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70 Posts
Discussion Starter · #1 · (Edited)
Electric commuter car design

As I watch the huge number of new designs come out I wonder if they have actually lost the plot.
Artistic, streamlined, fast, slow, and darn site ugly etc none really practical as a mass commuter car.
If we look at the race car of 100 years ago and look at what they have today.

It is obvious today that fat tires, space frames, and totally enclosed passenger space were the way to go, but not 100 years ago.

So what do we want today in a dedicated commuter car that needs only get to the city speed limit of 50 km to 60 km/h and 2 people to the 60 km daily commute.
It need not be the family car as it would only be used by the worker of the family and the other car can be any that suits the family situation.

It has to be safe and with the racecars they have what I call deflection safety where components like wheels etc are sacrificed to protect the driver.
VW had this with a solid metal central frame and it tended in a head on crash to push the car to one side allowing the mudguard and wheel to deflect the crash.
I have not seen a VW with a direct head on crunch. Always a sideswipe.

So the chassis of an electric car has to have substantial beams or construction in the front that allows approaching solid objects to deflect the cars front from the passengers.
In the 1970s a research team used foam filled alloy box or shapes as part of a car and tested them to destruction.
The result was a huge amount of energy adsorption for the weight and size of the foam filled light alloy components.
An ideal aerodynamic front for any car which becomes a bumper as well.

The battery box then would be the main object to have in front
( batteries are cheaper, can be insured, but dead humans are difficult to replace)

So a solid battery box with a foam filled impact streamlining front nose cone.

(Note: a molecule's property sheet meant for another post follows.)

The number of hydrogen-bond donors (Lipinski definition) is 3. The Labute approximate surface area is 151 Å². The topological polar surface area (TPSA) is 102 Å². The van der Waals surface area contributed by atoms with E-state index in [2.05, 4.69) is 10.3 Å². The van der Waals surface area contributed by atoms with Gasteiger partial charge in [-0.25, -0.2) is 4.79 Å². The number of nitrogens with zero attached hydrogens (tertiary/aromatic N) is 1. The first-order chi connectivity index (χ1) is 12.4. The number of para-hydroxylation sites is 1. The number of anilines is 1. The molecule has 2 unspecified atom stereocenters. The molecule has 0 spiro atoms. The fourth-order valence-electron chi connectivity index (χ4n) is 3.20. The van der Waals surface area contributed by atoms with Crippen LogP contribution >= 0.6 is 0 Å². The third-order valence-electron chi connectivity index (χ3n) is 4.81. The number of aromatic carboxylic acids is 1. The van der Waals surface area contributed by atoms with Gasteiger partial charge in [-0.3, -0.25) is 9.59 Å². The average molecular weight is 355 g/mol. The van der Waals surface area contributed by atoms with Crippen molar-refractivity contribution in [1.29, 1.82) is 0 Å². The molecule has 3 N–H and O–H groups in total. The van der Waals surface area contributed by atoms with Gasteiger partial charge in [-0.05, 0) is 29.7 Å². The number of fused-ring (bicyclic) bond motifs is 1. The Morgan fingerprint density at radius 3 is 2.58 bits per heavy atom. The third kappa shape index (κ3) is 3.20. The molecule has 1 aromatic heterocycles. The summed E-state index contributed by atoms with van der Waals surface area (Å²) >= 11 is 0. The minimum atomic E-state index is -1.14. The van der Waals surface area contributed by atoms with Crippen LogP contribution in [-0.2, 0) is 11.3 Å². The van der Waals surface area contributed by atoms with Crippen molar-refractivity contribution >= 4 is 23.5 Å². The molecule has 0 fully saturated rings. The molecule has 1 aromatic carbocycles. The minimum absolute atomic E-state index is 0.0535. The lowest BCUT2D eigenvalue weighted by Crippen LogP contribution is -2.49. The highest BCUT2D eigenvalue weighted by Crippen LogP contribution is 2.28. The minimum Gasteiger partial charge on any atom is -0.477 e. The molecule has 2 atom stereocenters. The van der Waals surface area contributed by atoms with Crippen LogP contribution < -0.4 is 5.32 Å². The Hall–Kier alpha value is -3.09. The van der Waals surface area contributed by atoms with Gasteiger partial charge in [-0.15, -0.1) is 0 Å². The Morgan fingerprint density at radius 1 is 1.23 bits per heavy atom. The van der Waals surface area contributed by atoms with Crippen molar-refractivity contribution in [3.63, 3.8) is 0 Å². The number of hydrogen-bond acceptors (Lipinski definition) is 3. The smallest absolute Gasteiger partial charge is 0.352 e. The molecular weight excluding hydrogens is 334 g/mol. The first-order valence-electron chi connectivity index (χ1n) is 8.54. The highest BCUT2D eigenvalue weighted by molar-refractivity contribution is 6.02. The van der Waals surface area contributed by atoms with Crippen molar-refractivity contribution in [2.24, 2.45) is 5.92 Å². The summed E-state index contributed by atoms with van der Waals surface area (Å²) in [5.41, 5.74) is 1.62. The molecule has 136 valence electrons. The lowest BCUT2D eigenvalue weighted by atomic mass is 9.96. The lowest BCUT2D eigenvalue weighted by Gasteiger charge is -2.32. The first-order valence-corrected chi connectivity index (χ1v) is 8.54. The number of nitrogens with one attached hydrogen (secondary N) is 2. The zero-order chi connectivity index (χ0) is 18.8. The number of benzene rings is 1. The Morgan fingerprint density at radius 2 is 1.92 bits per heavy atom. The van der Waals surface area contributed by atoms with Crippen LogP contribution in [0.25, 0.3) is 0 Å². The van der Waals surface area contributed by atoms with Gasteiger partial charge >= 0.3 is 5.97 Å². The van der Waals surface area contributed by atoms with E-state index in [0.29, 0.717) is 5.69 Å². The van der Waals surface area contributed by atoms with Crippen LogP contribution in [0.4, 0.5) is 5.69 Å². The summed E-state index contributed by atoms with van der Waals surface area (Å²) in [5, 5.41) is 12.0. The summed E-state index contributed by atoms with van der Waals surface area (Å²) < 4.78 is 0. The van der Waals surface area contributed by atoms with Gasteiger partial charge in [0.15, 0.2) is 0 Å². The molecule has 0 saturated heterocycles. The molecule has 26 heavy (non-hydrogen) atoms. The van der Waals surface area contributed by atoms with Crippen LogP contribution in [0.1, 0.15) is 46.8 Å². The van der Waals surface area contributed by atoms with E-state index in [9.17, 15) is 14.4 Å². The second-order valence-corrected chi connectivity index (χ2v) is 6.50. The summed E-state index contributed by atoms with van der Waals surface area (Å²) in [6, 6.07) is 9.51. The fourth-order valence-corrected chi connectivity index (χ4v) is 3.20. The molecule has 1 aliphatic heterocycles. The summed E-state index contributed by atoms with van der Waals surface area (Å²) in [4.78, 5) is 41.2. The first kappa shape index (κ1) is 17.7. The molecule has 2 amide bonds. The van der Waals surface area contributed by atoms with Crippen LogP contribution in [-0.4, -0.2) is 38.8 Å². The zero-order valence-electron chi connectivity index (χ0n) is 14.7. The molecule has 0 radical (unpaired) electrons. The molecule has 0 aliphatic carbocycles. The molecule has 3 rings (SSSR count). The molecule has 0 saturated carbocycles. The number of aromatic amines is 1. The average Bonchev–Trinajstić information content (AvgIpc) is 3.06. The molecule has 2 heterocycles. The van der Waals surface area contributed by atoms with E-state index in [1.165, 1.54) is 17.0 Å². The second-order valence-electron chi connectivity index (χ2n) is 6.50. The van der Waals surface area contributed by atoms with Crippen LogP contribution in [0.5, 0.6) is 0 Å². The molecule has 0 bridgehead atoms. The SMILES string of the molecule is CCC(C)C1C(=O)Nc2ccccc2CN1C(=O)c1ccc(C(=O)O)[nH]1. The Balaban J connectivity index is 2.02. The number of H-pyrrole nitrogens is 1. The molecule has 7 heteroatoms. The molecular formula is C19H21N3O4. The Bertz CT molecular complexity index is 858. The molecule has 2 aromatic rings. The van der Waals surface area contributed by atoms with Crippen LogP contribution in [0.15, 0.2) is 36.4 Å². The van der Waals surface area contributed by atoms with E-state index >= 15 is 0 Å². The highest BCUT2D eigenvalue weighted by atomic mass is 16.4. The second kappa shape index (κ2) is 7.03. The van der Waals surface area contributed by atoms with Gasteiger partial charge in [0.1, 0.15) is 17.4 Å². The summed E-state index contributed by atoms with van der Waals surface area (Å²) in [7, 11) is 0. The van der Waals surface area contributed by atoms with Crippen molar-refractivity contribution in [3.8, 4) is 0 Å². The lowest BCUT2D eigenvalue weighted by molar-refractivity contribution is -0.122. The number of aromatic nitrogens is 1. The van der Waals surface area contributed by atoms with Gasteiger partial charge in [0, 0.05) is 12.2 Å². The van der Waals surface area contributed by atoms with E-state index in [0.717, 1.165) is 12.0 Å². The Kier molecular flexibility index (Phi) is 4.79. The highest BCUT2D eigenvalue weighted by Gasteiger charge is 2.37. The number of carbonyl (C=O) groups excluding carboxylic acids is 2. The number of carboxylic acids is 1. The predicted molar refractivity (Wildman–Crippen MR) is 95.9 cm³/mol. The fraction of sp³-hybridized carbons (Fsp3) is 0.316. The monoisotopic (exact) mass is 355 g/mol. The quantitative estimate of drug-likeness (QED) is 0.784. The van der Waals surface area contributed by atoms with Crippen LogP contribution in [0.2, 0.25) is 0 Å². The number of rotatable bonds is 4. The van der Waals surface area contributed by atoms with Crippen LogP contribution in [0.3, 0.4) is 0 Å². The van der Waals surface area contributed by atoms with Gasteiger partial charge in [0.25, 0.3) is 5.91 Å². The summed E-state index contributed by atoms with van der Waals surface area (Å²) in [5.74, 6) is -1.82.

This should not be fiberglass as this is both heavy and brittle so at least a alloy foam filled box . The alloy having crunching energy adsorbing ability.
Behind the battery is the passenger’s compartment.
Now who wants to crawl down to the level of a snake and wriggle into a super slim car?
No we need to approach the car and lift a gull wing door that enables one to walk into the car with dignity even with a child or carry cot in arms.
The next thing is the holding of the passenger in place by the seat belts.
These should have a attachment that has some limited give so that the passenger in a crash is decelerated slower than the car.
The car will be a total mess after a crash but the passengers are more important

These are the obvious things in their design and to date only one, near impossible to make , design has a walk in door.
All seem to be artistic and good looking or practical and darned ugly.

My own design from 1978 has all the features I mentioned.
Is made from 3 sheets of alloy
And tubular frame
It is pleasant to look at but the design could be better looking with combinations of different materials.
Alloy where best used.
Fiberglass where prettiness is needed.
Steel or alloy box section or tube where strength is needed.
So here is my original design

And here is the sketch of the newer chassis we never got to produce as we went on then to make an electric truck and all the buyers wanted a 2 seat electric commuter
Oh well we all make mistakes

this is an approximate drawing of the layout of the production car chassis
not a very good drawing as made from memory of 30 years ago but the general layout is shown

The use of a foam filled front and the batteries behind it meant most of the cars weight was in front of the passengers and adsorbed a crash energy
so with a air bag system in a modern version there would be a viable car suitable for today’s traffic

mobility scooters copied car design 100 years ago and still, believe it or not, all have the stupid tiller steering and no bonnet.

Lets hope that electric cars do not follow gas car designs and fail horribly in their practicality.